Superpowers and Downfalls of Over Worrying

In the last year, I realized I have a pervasive habit of over worrying. A neurological, physiological childhood trauma around not feeling safe, not feeling protected, always on the lookout.

On one hand, this constant worrying has served me well. I can quickly assess potential risks and come up with mitigating plans to make things okay. It makes me good at project management and taking on a lot of responsibility. I’ll have already imagined every possibility so the worst outcomes don’t happen.

On the other hand, it’s too much. I can feel the tension and holding in my body almost always present. It relaxes in rare times of social bonding, intimacy, and deep meditation. After years of meditation, therapy, and all kinds of training, I can feel it viscerally now and work through the process consciously. It doesn’t rule my life but living from a trusting, naked vulnerable place is still a daily, long process for me that I’m chipping away at day by day, sit by sit, circle by circle.

When I surrender and the tension melts in my core, my pelvis, my hips, my groin, my legs, my spine, I’m more alive. The room feels more detailed. My attention is more in the world. I feel more free.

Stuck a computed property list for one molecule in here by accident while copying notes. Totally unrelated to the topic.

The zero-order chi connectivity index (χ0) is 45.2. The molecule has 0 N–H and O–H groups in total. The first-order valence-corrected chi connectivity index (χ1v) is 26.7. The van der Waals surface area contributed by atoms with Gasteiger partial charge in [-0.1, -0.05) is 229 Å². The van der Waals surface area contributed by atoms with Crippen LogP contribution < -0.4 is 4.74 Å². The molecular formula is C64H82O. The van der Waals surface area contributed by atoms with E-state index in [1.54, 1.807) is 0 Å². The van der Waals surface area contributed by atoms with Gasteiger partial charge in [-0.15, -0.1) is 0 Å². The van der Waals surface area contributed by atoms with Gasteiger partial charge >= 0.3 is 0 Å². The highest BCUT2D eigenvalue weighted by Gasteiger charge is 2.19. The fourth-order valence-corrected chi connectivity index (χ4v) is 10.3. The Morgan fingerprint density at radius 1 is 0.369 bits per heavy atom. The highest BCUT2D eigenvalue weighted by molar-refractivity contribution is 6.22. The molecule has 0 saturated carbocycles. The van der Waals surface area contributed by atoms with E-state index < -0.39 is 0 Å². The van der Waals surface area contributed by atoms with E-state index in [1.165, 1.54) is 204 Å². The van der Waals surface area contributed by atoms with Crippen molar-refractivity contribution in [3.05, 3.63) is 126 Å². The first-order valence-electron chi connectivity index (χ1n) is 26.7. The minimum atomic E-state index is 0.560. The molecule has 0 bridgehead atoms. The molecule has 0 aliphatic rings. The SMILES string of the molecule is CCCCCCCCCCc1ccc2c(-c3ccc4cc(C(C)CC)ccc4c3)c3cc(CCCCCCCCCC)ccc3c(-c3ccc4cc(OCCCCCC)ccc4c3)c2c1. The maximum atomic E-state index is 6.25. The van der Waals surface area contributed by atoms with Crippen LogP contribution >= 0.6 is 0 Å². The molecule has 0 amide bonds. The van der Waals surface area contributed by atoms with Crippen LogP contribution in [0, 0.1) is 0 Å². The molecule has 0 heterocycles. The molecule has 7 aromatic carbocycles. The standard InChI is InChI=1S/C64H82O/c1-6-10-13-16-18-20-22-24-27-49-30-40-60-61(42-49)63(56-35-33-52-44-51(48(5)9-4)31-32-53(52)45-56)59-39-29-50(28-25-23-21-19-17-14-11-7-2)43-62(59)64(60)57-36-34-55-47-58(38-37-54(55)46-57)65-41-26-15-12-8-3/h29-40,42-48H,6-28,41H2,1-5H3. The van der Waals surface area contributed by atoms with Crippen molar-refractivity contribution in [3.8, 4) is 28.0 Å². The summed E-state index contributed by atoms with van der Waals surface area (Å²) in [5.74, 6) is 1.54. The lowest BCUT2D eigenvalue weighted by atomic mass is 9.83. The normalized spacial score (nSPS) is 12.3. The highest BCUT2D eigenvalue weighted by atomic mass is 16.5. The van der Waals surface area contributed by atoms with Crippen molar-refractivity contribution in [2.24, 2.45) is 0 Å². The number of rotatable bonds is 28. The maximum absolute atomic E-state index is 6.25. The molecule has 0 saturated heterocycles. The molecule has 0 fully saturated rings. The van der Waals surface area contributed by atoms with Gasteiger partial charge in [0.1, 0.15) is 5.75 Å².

As a kid, I couldn’t adequately process the daily ups and downs with anyone. My parents weren’t skilled or available. I didn’t have many friends or family or others. So, I cut off and numbed and deadened myself from my physical and emotional self. Something that I see over and over with most men of American modernity suffer from. As an adult now in my early 30s, I’m learning to re-parent myself. To get past the judgments and fears, to experience the raw tension and befriend the resistance, the old coping mechanisms, and allow a different way to be tried instead.

It’s hard work. Some days, I’m tired of how many thousands of hours do I have to do this? But my life has definitely improved in almost every facet over the years as I work through this trauma and stuck pattern. Whereas before it might take months and special retreats to even notice this pattern consciously, I can feel it and work with it on a daily basis now.

And I imagine all my family, friends, and everyone with their own small traumas, their own stuck ways, their own prisons. It can so often seem impossible, just the way it is. Maybe a biological quirk or genetic quirk. But, the courage to explore and try something different. To face that dissociated, disconnected, split off parts of ourselves and re-integrate them. That work enables us, empowers us to have more energy, more freedom, more love, and more life.


Leave a Reply

Your email address will not be published. Required fields are marked *